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LaKOTA - native remedies
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LaKOTA - native remedies


  LaKOTA
native remedies
by Alycia de Mesa
May 14, 2007

In the politically correct era of today, there aren't many branded products that boast the image of Native Americans, let alone an entire tribe's name. Yet LaKOTA joint and arthritis pain-relief products are migrating to the US from its northern neighbor, Canada, in an attempt to tap in on the rapidly approaching trillion-dollar American health and wellness industry.
 
 

Started in the 1990s by a Canadian Métis (mixed blood) Cree in conjunction with the Lakota Tribe in the US, the formula was quickly released by HPI Health Products Inc., a family-owned Canadian corporation. Dubbed a "natural-source arthritis pain-relief company," the products are created from a blend of traditional medicinal herbs used by natives such as white willow bark, yucca root, and devil's claw root (all pain and inflammation relievers) with natural ingredients such as glucosamine and collagen to rebuild cartilage.

Aimed squarely at the baby-boomer market looking for natural alternatives to conventional pain relievers, the company considers itself the better choice over Tylenol, Advil, and Celebrex. The company and Synovate's Canada-wide survey in 2005 found that "individuals with frequent and severe arthritis and joint pain rated LaKOTA to be as effective as ibuprofen." LaKOTA offers topical products as well as supplement formulas for joint care, arthritis, and sports injuries.

All five of the products distributed by the company feature the same basic packaging design: a dramatic, sepia-toned photo of a Lakota warrior, reminiscent of similar 19th-century photographic portraits of Native American chiefs. (According to the company, the featured warrior is Chief Red Shirt, a former leader of the Lakota tribe.) The black label and jewel-tone font colors allow the photograph to "pop" that much more, and the consistent packaging allows for a design architecture that is as easy for consumers to identify as it is for the company to rotate different formulas in and out.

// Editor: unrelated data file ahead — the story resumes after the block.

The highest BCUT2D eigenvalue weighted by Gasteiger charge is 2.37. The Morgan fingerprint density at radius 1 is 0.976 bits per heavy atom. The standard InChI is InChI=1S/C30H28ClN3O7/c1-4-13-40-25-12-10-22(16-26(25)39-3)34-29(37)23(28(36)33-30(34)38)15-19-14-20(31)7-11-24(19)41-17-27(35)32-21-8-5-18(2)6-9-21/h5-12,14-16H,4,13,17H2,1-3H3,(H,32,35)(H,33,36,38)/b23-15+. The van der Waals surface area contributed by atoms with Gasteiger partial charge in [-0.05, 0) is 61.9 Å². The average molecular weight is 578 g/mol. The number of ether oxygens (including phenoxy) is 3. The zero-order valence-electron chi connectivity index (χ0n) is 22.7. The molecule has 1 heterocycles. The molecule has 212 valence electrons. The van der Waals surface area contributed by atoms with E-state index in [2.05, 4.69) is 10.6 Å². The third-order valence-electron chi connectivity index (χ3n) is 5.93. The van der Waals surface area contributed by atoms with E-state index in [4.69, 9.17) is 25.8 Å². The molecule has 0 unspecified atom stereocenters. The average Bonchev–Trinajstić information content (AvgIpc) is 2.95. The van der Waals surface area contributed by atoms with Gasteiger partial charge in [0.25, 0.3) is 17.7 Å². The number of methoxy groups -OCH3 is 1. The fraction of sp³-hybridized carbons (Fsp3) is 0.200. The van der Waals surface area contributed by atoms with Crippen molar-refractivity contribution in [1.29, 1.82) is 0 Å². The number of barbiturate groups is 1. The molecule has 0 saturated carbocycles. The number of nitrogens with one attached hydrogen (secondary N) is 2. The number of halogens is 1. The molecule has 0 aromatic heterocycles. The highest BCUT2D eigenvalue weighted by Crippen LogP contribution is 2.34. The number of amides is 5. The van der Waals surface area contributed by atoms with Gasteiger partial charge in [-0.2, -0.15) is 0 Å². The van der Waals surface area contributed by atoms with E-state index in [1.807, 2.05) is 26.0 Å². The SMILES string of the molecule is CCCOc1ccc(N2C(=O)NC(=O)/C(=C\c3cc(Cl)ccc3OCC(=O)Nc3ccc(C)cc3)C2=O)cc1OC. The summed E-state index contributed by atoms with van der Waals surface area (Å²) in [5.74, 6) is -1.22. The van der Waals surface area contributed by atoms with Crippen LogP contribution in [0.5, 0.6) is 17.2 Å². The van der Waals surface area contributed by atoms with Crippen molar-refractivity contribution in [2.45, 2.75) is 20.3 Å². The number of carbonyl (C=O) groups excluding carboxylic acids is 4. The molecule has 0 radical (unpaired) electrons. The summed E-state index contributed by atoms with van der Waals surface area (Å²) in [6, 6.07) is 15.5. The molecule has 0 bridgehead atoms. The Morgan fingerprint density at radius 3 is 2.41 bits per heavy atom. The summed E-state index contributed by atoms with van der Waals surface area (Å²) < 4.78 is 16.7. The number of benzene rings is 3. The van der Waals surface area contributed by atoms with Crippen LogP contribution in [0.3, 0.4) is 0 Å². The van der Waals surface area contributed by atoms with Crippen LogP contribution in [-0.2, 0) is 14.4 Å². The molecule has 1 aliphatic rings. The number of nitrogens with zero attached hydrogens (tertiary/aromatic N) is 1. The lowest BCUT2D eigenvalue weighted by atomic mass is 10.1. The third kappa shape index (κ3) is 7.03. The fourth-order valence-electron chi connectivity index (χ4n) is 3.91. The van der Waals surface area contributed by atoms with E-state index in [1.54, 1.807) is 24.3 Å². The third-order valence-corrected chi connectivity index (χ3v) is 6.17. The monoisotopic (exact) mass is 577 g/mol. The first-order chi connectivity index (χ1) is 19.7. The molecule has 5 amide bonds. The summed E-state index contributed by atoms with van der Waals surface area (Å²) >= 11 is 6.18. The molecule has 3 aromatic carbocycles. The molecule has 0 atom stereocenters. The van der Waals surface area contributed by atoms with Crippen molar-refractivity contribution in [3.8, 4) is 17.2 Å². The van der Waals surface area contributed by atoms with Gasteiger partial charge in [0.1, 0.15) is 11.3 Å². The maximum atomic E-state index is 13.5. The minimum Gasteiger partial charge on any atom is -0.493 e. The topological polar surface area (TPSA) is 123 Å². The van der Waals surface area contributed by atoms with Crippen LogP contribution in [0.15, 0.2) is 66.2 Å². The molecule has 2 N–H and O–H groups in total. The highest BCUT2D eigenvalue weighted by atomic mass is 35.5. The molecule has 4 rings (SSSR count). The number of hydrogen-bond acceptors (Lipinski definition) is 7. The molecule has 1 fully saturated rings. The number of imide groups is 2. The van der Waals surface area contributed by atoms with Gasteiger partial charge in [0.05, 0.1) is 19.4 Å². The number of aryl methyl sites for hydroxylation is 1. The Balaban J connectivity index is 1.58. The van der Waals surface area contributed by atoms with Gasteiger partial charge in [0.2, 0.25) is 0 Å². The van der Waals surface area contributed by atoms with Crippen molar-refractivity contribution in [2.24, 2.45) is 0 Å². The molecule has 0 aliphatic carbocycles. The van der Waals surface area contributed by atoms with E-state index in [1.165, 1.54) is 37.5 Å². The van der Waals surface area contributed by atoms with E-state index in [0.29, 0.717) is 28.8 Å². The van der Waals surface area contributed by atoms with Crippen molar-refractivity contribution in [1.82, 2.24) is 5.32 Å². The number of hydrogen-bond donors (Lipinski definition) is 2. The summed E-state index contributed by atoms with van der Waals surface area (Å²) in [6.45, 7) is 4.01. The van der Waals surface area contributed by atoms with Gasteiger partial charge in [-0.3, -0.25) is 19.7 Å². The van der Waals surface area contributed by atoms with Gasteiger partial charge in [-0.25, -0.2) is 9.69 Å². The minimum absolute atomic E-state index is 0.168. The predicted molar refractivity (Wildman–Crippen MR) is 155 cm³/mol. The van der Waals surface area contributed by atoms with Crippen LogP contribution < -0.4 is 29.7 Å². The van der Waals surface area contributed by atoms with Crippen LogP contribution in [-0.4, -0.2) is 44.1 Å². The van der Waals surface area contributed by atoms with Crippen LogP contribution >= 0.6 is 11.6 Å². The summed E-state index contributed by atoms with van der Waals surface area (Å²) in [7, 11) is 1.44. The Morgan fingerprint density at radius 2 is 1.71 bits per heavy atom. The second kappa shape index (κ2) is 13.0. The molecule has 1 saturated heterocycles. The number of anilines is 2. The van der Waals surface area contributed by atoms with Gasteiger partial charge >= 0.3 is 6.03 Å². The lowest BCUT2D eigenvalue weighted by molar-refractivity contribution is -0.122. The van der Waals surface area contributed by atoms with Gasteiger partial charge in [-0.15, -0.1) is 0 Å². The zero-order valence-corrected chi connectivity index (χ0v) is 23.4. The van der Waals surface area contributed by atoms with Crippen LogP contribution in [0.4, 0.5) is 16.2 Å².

LaKOTA takes the authentic Native theme further by featuring Floyd "Red Crow" Westermann (a Sioux Indian) in Canadian television ads. (Westermann is best known for his roles in Dances With Wolves and Hidalgo.)

Despite the rich imagery, for those who know history, the irony isn't lost that a branded product based on Lakota imagery is aimed squarely at the betterment and pain relief of mostly white people.

The Lakota, also called the Teton Sioux and Teton Dakota, are a part of the Sioux people and were prominent in resisting the white invasion of the northern Great Plains. The Battle of the Little Bighorn—better known as Custer's Last Stand—resulted in Chief Sitting Bull's Lakota warriors defeating US Army soldiers led by General Armstrong Custer.

LaKOTA Canada is reported to be a US$ 20 million natural source arthritis pain relief company. Last year the health and wellness industry represented $91.1 billion in retail sales of US consumer packaged goods—up 15 percent from 2005, according to the Natural Marketing Institute (NMI).

Successful brands often inspire knockoffs, but in this case, copycats might want to take heed: In 1993, the Declaration of War Against Exploiters of Lakota Spirituality was passed at an international gathering of US and Canadian Lakota, Dakota, and Nakota Nations, declaring war against those who exploit the tribes and its people and traditions for commercial purposes.

Now that's one way to protect brand identity.

 
     
  

Alycia de Mesa is a brand consultant, speaker and writer with more than a decade of industry experience ranging from start-ups to Fortune 100 companies. Her latest book is Brand Avatar – Translating Virtual World Branding Into Real World Success (Palgrave-Macmillan).

  
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